Subscribe to Matthew Pate RSS feed

Matthew Pate


Strong evidence against capital punishment

Just this week Arkansas Attorney General Leslie Rutledge was almost gleeful in stating her intent to set execution dates for several inmates on the state’s death row. I worry about people who think capital punishment represents the great pinnacle of justice. Given her demonstrated proclivities to shill for all manner other ultra-conservative, anti-science and anti-environmental causes, the fact that she champions an ineffectual and draconian punishment philosophy is nauseatingly predictable. At least she’s consistent.

A growing family farm

A few weeks ago I wrote about a small gardening project I had undertaken. I built planter boxes and trellises against my old shed. I planted gourds, moonflowers and pumpkins in the boxes. The gourds and moonflowers are now snaking their way slowly up the trellises. I am hopeful that the summer will yield many flowers and alien-looking fruit.

Long march to Flag Day

While it doesn’t get the attention that many national holidays receive, today is Flag Day, a celebration of the stars and stripes. Like so many American holidays, Flag Day began as a small local observance and grew to nationwide acclaim. As with many American holidays, there’s also a bit of controversy as to which community should be given credit for being first.

Camels, oranges and charity

I’ve been thinking a lot lately about charity. Specifically, I’ve taken note of recent news stories where certain wealthy individuals of my acquaintance have been lauded for their charitable donations. While their philanthropy is indeed laudable, I can’t help but focus on the fact that their charity is funded in large measure through business practices that I believe to be unethical, destructive to the community and, frankly, immoral.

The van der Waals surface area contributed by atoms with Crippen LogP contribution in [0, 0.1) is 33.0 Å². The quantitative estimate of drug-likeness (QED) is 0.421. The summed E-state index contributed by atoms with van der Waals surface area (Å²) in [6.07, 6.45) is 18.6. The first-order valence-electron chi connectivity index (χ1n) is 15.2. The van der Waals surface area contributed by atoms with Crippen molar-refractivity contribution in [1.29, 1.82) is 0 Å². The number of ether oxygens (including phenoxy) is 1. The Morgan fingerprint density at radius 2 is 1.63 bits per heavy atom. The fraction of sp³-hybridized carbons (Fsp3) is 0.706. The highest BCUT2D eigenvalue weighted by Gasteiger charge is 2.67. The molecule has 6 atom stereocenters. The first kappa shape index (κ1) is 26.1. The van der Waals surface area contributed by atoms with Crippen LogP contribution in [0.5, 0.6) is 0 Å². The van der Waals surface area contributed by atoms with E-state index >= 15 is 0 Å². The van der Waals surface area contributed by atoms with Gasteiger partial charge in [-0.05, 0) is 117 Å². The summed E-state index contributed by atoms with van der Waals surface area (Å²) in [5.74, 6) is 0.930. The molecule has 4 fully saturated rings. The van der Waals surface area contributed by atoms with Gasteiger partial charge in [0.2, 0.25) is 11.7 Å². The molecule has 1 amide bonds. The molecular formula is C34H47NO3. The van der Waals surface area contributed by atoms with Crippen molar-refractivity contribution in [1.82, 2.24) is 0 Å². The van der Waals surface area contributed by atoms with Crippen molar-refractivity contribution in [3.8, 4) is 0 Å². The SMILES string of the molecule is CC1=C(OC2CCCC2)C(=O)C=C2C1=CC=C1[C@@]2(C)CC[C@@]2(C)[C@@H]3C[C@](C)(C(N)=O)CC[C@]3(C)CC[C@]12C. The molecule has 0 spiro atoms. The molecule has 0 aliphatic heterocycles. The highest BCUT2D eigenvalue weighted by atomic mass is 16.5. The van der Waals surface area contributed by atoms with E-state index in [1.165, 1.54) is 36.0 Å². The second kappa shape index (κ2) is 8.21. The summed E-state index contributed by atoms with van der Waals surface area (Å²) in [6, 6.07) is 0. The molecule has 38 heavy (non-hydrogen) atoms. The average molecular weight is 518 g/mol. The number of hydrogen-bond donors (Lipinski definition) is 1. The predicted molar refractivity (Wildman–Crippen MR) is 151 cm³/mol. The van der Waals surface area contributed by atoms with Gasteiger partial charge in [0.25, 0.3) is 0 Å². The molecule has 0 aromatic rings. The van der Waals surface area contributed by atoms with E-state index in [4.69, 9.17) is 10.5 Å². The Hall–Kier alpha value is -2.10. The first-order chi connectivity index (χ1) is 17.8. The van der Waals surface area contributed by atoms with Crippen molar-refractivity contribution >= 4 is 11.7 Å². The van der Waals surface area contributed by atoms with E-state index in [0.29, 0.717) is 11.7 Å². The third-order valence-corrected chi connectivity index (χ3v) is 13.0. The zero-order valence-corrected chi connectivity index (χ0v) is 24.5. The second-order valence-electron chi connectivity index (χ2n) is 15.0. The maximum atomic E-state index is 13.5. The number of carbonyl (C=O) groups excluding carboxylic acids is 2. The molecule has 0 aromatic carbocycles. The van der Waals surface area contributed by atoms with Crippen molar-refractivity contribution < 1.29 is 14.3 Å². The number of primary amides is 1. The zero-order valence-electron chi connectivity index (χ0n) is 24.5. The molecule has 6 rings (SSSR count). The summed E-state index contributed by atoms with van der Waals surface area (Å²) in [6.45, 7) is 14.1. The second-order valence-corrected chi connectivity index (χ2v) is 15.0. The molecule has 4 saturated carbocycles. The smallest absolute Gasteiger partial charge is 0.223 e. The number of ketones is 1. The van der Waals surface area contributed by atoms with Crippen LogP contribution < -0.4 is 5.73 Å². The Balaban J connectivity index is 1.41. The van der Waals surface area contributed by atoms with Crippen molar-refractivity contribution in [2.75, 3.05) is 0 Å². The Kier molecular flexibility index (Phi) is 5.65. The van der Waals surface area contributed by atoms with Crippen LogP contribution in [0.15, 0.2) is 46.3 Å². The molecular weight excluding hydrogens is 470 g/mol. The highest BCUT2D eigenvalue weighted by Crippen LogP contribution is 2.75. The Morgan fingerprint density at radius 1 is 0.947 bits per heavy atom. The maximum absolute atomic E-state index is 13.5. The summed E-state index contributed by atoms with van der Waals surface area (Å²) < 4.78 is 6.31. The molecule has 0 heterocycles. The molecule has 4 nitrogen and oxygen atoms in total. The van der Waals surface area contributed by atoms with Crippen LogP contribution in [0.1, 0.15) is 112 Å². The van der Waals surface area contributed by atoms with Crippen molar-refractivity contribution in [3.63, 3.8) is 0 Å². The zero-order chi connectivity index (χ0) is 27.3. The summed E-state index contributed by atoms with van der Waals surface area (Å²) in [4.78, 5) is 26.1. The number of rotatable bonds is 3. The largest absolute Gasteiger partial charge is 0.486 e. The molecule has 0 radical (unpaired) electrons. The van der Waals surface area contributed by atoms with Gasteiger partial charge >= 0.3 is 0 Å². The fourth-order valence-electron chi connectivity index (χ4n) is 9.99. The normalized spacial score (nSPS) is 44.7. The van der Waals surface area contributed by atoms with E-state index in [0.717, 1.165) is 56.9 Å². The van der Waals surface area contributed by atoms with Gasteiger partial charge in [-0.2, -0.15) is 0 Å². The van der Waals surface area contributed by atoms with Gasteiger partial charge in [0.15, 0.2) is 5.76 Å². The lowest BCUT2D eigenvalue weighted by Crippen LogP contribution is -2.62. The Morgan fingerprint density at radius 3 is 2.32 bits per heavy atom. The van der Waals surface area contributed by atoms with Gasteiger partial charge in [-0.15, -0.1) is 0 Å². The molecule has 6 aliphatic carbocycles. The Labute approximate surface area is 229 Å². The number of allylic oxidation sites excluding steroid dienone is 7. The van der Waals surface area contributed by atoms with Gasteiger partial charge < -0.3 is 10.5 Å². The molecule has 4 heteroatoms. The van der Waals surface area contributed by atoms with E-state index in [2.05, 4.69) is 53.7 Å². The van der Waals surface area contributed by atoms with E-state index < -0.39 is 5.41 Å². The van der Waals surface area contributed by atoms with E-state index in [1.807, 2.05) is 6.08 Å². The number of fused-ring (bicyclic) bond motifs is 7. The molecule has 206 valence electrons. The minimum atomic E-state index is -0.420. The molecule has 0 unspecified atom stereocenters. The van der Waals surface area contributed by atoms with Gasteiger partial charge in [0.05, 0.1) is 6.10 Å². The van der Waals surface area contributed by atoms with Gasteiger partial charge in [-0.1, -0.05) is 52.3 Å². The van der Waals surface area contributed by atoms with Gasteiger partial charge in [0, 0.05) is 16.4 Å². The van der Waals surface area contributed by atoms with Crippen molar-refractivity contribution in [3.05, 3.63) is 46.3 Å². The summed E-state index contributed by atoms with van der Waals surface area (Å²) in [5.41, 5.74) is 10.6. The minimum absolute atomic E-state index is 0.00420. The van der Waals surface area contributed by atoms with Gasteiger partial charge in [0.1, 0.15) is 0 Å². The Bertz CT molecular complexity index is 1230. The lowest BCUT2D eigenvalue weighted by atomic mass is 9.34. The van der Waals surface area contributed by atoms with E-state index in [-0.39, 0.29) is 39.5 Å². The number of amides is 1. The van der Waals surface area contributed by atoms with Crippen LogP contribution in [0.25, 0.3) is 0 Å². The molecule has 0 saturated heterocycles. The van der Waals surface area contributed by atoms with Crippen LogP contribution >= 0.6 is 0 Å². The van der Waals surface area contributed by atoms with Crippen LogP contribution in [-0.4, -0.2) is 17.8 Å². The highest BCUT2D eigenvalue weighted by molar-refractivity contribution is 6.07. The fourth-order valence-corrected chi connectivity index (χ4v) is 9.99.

Camels, oranges and charity

I’ve been thinking a lot lately about charity. Specifically, I’ve taken note of recent news stories where certain wealthy individuals of my acquaintance have been lauded for their charitable donations. While their philanthropy is indeed laudable, I can’t help but focus on the fact that their charity is funded in large measure through business practices that I believe to be unethical, destructive to the community and, frankly, immoral.

Camels, oranges and charity

I’ve been thinking a lot lately about charity. Specifically, I’ve taken note of recent news stories where certain wealthy individuals of my acquaintance have been lauded for their charitable donations. While their philanthropy is indeed laudable, I can’t help but focus on the fact that their charity is funded in large measure through business practices that I believe to be unethical, destructive to the community and, frankly, immoral.

Doughnuts with Kant and walnuts

There was a major annual observance this past week, and I’d hazard to guess most of you let it slip by without notice. Obviously, I mean National Doughnut Day. National Doughnut Day is celebrated in the United States on the first Friday in June each year.

TSA looking for Minotaurs

The Transportation Security Administration has been in the news a lot lately. The coverage has not been flattering. Too few screeners, high failure rates and government-leading rates of employee turnover are but a few of the leading complaints against the embattled agency.

Hope on wispy branches

The fragility of life is one of the most explored topics in literature. This week I have confronted a situation that made me keenly aware of the perilous balance between this realm and the next. I know the inevitable conclusion of all Earthly matters, but the struggle to process this solemn truth is seldom easy.

Term papers cause dissonance

It’s that time in the Spring semester most college professors dread: grading of final papers. In many instances we assign term papers because we feel we must. Students should learn how to do basic research and report the results in a cogent and succinct fashion. They should learn how to properly follow formatting guides. They should learn how to compose paragraphs that flow one into the next, forming a story that is compelling and complete.

A century of bunkshooting fear